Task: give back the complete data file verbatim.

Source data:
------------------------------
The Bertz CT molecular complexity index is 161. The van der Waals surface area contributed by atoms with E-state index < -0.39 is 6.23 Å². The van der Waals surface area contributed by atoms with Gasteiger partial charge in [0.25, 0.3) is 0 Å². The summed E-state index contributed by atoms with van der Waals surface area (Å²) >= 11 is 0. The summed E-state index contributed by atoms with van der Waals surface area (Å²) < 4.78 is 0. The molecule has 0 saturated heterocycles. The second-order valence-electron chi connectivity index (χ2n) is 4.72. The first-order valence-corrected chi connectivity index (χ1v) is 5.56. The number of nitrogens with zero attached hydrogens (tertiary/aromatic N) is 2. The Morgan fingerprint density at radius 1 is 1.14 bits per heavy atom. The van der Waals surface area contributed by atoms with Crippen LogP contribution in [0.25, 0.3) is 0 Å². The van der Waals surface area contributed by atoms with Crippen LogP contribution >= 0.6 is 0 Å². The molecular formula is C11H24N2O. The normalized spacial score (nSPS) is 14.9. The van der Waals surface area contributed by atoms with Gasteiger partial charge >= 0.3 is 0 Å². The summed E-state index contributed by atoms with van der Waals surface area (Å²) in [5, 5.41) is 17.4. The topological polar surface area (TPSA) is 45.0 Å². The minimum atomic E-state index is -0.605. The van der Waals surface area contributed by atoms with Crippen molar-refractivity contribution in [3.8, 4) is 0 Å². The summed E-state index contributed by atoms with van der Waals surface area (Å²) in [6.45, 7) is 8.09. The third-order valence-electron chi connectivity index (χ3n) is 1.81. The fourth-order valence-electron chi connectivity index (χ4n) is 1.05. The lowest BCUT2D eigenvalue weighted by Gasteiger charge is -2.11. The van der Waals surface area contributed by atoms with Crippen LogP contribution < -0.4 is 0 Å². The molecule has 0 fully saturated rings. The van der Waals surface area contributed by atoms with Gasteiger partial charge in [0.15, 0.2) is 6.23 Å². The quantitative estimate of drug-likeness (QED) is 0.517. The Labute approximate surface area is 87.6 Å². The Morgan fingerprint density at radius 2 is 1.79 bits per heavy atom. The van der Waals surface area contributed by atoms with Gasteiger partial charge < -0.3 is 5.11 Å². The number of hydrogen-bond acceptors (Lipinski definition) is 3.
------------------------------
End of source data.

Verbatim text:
The Bertz CT molecular complexity index is 161. The van der Waals surface area contributed by atoms with E-state index < -0.39 is 6.23 Å². The van der Waals surface area contributed by atoms with Gasteiger partial charge in [0.25, 0.3) is 0 Å². The summed E-state index contributed by atoms with van der Waals surface area (Å²) >= 11 is 0. The summed E-state index contributed by atoms with van der Waals surface area (Å²) < 4.78 is 0. The molecule has 0 saturated heterocycles. The second-order valence-electron chi connectivity index (χ2n) is 4.72. The first-order valence-corrected chi connectivity index (χ1v) is 5.56. The number of nitrogens with zero attached hydrogens (tertiary/aromatic N) is 2. The Morgan fingerprint density at radius 1 is 1.14 bits per heavy atom. The van der Waals surface area contributed by atoms with Crippen LogP contribution in [0.25, 0.3) is 0 Å². The van der Waals surface area contributed by atoms with Crippen LogP contribution >= 0.6 is 0 Å². The molecular formula is C11H24N2O. The normalized spacial score (nSPS) is 14.9. The van der Waals surface area contributed by atoms with Gasteiger partial charge >= 0.3 is 0 Å². The summed E-state index contributed by atoms with van der Waals surface area (Å²) in [5, 5.41) is 17.4. The topological polar surface area (TPSA) is 45.0 Å². The minimum atomic E-state index is -0.605. The van der Waals surface area contributed by atoms with Crippen molar-refractivity contribution in [3.8, 4) is 0 Å². The summed E-state index contributed by atoms with van der Waals surface area (Å²) in [6.45, 7) is 8.09. The third-order valence-electron chi connectivity index (χ3n) is 1.81. The fourth-order valence-electron chi connectivity index (χ4n) is 1.05. The lowest BCUT2D eigenvalue weighted by Gasteiger charge is -2.11. The van der Waals surface area contributed by atoms with Crippen LogP contribution < -0.4 is 0 Å². The molecule has 0 fully saturated rings. The van der Waals surface area contributed by atoms with Gasteiger partial charge in [0.15, 0.2) is 6.23 Å². The quantitative estimate of drug-likeness (QED) is 0.517. The Labute approximate surface area is 87.6 Å². The Morgan fingerprint density at radius 2 is 1.79 bits per heavy atom. The van der Waals surface area contributed by atoms with Gasteiger partial charge < -0.3 is 5.11 Å². The number of hydrogen-bond acceptors (Lipinski definition) is 3.